If you mount the caliper below the chainstay, your brake would be almost invisible. I'm not a fan of coaster brakes except as an auxiliary, but I'm a pretty heavy rider, so....
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Old 10-13-10, 12:09 PM
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Even if you find a grip shifter / motorcycle throttle that is strong enough and will accept a real brake cable (I agree with all the comments about not using a derailleur cable because it is not strong enough) then you still have the problem of ergonomics. It may be very hard to put the proper amount of power into the brake with a twist of your wrist (using a gripping motion like with normal brake levers must be much stronger) and I'd also be worried that it might not be easy to modulate the braking power (i.e., control the exact amount of braking force that is being applied).

I would therefore not have much hope that an experienced bike mechanic would be able to achieve a good result with such a project. Given that you don't even know what kind of brakes you have ("V-brakes / calliper brakes, not sure which, but no hydraulics anyway") then it doesn't sound like you know enough about what you're doing to start messing so drastically with an item that is so important to your safety. As mentioned by others, the accident that this could cause may not just involve you, but may involve innocent other people. Please forget the idea!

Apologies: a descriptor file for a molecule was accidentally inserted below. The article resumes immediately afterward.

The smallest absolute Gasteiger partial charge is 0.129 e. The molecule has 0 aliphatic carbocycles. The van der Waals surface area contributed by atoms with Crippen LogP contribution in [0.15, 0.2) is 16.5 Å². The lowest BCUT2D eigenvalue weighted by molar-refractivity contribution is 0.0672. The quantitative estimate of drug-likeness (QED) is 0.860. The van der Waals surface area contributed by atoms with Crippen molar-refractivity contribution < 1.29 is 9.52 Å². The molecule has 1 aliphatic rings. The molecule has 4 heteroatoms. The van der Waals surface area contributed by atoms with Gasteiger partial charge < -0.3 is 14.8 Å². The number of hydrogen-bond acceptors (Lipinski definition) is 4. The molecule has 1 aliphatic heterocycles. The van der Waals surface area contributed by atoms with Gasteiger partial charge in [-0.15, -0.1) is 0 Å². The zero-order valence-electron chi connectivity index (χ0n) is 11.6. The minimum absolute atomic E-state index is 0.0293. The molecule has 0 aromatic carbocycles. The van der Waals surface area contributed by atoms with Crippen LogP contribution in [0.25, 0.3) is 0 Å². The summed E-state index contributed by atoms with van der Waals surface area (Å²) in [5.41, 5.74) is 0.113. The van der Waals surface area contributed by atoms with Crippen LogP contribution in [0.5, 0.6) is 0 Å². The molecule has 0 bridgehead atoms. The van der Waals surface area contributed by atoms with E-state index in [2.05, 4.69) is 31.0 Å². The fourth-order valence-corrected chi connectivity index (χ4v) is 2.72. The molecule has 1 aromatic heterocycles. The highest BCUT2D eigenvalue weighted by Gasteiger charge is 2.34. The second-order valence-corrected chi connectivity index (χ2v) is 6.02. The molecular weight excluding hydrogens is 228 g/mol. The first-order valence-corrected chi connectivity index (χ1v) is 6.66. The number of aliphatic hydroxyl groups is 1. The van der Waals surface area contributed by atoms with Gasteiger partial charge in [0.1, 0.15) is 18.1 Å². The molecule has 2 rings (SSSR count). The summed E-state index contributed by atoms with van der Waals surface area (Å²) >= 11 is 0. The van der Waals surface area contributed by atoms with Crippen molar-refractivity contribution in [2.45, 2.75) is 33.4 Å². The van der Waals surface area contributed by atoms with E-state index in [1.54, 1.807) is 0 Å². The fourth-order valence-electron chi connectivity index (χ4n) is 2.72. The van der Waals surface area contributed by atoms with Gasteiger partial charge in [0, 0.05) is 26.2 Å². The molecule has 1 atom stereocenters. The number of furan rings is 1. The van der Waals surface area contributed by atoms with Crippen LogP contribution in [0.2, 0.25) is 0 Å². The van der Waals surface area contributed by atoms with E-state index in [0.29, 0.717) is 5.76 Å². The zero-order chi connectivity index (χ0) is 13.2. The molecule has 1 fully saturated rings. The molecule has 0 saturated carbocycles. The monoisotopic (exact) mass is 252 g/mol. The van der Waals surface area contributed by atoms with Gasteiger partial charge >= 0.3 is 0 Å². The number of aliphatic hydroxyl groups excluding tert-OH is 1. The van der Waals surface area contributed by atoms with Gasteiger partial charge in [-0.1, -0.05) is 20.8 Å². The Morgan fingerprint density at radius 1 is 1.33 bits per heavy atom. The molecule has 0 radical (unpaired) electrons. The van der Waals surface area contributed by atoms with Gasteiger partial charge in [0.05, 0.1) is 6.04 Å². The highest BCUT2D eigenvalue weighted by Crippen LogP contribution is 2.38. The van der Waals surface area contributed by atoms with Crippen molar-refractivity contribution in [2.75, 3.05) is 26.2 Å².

As for coaster brakes, my experience was that they don't really stop you, they just slow you down a little. I was amazed that in the US it is legal to sell a bike with one rear coaster brake and no other braking system (in other countries they have a minimum requirement of two brakes on a bicycle).

Last edited by Chris_W; 10-15-10 at 04:31 AM.
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Old 10-13-10, 12:55 PM
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i wouldn't ride it but grip brakes on a mountain bike doesn't sound much crazier than a grip throtle on a dirt bike.
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Old 10-13-10, 01:31 PM
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Originally Posted by luv2ride View Post
i wouldn't ride it but grip brakes on a mountain bike doesn't sound much crazier than a grip throtle on a dirt bike.
It is crazier than a grip throttle.
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Old 10-13-10, 02:17 PM
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Originally Posted by zombieThemepark View Post
1) there might be a difficulty in maintaining the same pressure on the brakes as with traditional lever brakes
I agree with all the naysayers above, but no one has addressed the shortage of cable tension that you will be stuck with. If you look at any brake lever, whether for caliper, v-brakes or cantis, they all have a large mechanical advantage. This means that you pull the lever a large distance (say 2 inches or so) with a relatively puny force and the leverage converts that to a much smaller travel of the cable (say 1/2") at a multiplied force (in this example 4 to 1). So the example above has a theoretical mechanical advantage (M.A.) of 4 meaning that the cable tension is magnified by 4times what your hand applied.